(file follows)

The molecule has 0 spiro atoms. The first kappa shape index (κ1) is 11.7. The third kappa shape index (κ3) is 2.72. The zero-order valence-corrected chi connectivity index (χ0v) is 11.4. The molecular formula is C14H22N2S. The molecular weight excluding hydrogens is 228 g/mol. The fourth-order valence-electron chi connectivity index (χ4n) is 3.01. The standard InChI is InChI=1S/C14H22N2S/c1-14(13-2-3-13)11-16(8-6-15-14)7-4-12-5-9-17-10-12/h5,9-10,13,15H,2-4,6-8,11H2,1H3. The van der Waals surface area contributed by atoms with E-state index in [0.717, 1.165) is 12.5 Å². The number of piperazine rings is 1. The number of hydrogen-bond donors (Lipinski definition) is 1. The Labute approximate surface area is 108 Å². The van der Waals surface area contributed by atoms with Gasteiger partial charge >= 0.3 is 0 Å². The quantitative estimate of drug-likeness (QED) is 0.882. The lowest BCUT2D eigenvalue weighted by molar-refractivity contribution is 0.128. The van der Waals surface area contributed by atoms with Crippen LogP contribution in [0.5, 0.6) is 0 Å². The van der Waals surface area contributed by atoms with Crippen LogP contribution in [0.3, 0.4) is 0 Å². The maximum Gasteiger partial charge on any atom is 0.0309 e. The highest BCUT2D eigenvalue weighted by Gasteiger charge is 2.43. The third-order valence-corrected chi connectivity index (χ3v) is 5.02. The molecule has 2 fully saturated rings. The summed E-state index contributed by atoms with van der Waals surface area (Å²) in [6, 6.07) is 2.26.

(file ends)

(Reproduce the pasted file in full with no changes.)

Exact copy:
The molecule has 0 spiro atoms. The first kappa shape index (κ1) is 11.7. The third kappa shape index (κ3) is 2.72. The zero-order valence-corrected chi connectivity index (χ0v) is 11.4. The molecular formula is C14H22N2S. The molecular weight excluding hydrogens is 228 g/mol. The fourth-order valence-electron chi connectivity index (χ4n) is 3.01. The standard InChI is InChI=1S/C14H22N2S/c1-14(13-2-3-13)11-16(8-6-15-14)7-4-12-5-9-17-10-12/h5,9-10,13,15H,2-4,6-8,11H2,1H3. The van der Waals surface area contributed by atoms with E-state index in [0.717, 1.165) is 12.5 Å². The number of piperazine rings is 1. The number of hydrogen-bond donors (Lipinski definition) is 1. The Labute approximate surface area is 108 Å². The van der Waals surface area contributed by atoms with Gasteiger partial charge >= 0.3 is 0 Å². The quantitative estimate of drug-likeness (QED) is 0.882. The lowest BCUT2D eigenvalue weighted by molar-refractivity contribution is 0.128. The van der Waals surface area contributed by atoms with Crippen LogP contribution in [0.5, 0.6) is 0 Å². The van der Waals surface area contributed by atoms with Crippen LogP contribution in [0.3, 0.4) is 0 Å². The maximum Gasteiger partial charge on any atom is 0.0309 e. The highest BCUT2D eigenvalue weighted by Gasteiger charge is 2.43. The third-order valence-corrected chi connectivity index (χ3v) is 5.02. The molecule has 2 fully saturated rings. The summed E-state index contributed by atoms with van der Waals surface area (Å²) in [6, 6.07) is 2.26.